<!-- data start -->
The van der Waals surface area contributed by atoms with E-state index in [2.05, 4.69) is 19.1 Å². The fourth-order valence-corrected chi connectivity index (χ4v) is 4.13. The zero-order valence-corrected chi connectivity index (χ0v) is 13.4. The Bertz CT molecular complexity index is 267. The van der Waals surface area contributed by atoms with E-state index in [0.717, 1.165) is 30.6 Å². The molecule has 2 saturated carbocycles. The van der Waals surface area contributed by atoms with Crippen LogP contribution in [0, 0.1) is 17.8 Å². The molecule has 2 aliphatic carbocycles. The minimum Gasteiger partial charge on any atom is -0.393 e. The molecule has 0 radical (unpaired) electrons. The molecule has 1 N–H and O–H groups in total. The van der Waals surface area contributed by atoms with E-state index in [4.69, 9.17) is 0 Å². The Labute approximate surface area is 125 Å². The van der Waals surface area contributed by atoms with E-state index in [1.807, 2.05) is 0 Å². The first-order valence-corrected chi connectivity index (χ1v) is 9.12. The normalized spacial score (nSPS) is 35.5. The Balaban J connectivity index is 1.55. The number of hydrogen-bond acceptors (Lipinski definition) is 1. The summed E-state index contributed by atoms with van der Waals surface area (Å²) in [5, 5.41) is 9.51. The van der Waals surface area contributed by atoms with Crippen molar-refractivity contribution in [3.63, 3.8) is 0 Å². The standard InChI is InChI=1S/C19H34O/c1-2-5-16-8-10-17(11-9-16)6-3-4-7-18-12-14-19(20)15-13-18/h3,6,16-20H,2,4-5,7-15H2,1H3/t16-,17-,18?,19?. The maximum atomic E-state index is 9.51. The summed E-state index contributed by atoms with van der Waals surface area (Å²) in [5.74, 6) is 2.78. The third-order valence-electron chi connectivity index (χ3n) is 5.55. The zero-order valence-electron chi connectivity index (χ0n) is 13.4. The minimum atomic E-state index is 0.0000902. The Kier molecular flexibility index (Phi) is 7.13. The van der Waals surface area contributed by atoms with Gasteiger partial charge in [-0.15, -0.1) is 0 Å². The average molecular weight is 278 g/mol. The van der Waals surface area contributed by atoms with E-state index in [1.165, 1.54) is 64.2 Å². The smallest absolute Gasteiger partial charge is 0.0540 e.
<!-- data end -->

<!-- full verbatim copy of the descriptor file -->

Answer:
The van der Waals surface area contributed by atoms with E-state index in [2.05, 4.69) is 19.1 Å². The fourth-order valence-corrected chi connectivity index (χ4v) is 4.13. The zero-order valence-corrected chi connectivity index (χ0v) is 13.4. The Bertz CT molecular complexity index is 267. The van der Waals surface area contributed by atoms with E-state index in [0.717, 1.165) is 30.6 Å². The molecule has 2 saturated carbocycles. The van der Waals surface area contributed by atoms with Crippen LogP contribution in [0, 0.1) is 17.8 Å². The molecule has 2 aliphatic carbocycles. The minimum Gasteiger partial charge on any atom is -0.393 e. The molecule has 0 radical (unpaired) electrons. The molecule has 1 N–H and O–H groups in total. The van der Waals surface area contributed by atoms with E-state index in [4.69, 9.17) is 0 Å². The Labute approximate surface area is 125 Å². The van der Waals surface area contributed by atoms with E-state index in [1.807, 2.05) is 0 Å². The first-order valence-corrected chi connectivity index (χ1v) is 9.12. The normalized spacial score (nSPS) is 35.5. The Balaban J connectivity index is 1.55. The number of hydrogen-bond acceptors (Lipinski definition) is 1. The summed E-state index contributed by atoms with van der Waals surface area (Å²) in [5, 5.41) is 9.51. The van der Waals surface area contributed by atoms with Crippen molar-refractivity contribution in [3.63, 3.8) is 0 Å². The standard InChI is InChI=1S/C19H34O/c1-2-5-16-8-10-17(11-9-16)6-3-4-7-18-12-14-19(20)15-13-18/h3,6,16-20H,2,4-5,7-15H2,1H3/t16-,17-,18?,19?. The maximum atomic E-state index is 9.51. The summed E-state index contributed by atoms with van der Waals surface area (Å²) in [5.74, 6) is 2.78. The third-order valence-electron chi connectivity index (χ3n) is 5.55. The zero-order valence-electron chi connectivity index (χ0n) is 13.4. The minimum atomic E-state index is 0.0000902. The Kier molecular flexibility index (Phi) is 7.13. The van der Waals surface area contributed by atoms with Gasteiger partial charge in [-0.15, -0.1) is 0 Å². The average molecular weight is 278 g/mol. The van der Waals surface area contributed by atoms with E-state index in [1.165, 1.54) is 64.2 Å². The smallest absolute Gasteiger partial charge is 0.0540 e.